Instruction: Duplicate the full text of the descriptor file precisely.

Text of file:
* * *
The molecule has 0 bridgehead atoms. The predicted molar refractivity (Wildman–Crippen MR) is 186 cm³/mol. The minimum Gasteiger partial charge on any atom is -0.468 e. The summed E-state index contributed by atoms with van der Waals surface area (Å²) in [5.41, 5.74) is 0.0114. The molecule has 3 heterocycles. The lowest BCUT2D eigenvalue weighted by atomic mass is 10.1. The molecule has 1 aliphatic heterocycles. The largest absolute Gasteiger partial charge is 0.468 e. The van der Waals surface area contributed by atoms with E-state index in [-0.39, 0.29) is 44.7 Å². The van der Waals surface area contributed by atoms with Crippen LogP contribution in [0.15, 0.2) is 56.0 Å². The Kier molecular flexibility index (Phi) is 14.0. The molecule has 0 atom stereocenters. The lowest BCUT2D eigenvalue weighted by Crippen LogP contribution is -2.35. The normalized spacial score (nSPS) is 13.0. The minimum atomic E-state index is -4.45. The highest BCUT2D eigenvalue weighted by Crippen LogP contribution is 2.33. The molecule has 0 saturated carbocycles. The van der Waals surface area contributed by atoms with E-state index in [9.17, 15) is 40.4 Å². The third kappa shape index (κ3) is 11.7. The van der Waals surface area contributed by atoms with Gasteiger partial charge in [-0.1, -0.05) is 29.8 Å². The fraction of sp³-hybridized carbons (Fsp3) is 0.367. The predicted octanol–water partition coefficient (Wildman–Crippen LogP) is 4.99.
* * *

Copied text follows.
The molecule has 0 bridgehead atoms. The predicted molar refractivity (Wildman–Crippen MR) is 186 cm³/mol. The minimum Gasteiger partial charge on any atom is -0.468 e. The summed E-state index contributed by atoms with van der Waals surface area (Å²) in [5.41, 5.74) is 0.0114. The molecule has 3 heterocycles. The lowest BCUT2D eigenvalue weighted by atomic mass is 10.1. The molecule has 1 aliphatic heterocycles. The largest absolute Gasteiger partial charge is 0.468 e. The van der Waals surface area contributed by atoms with E-state index in [-0.39, 0.29) is 44.7 Å². The van der Waals surface area contributed by atoms with Crippen LogP contribution in [0.15, 0.2) is 56.0 Å². The Kier molecular flexibility index (Phi) is 14.0. The molecule has 0 atom stereocenters. The lowest BCUT2D eigenvalue weighted by Crippen LogP contribution is -2.35. The normalized spacial score (nSPS) is 13.0. The minimum atomic E-state index is -4.45. The highest BCUT2D eigenvalue weighted by Crippen LogP contribution is 2.33. The molecule has 0 saturated carbocycles. The van der Waals surface area contributed by atoms with E-state index in [9.17, 15) is 40.4 Å². The third kappa shape index (κ3) is 11.7. The van der Waals surface area contributed by atoms with Gasteiger partial charge in [-0.1, -0.05) is 29.8 Å². The fraction of sp³-hybridized carbons (Fsp3) is 0.367. The predicted octanol–water partition coefficient (Wildman–Crippen LogP) is 4.99.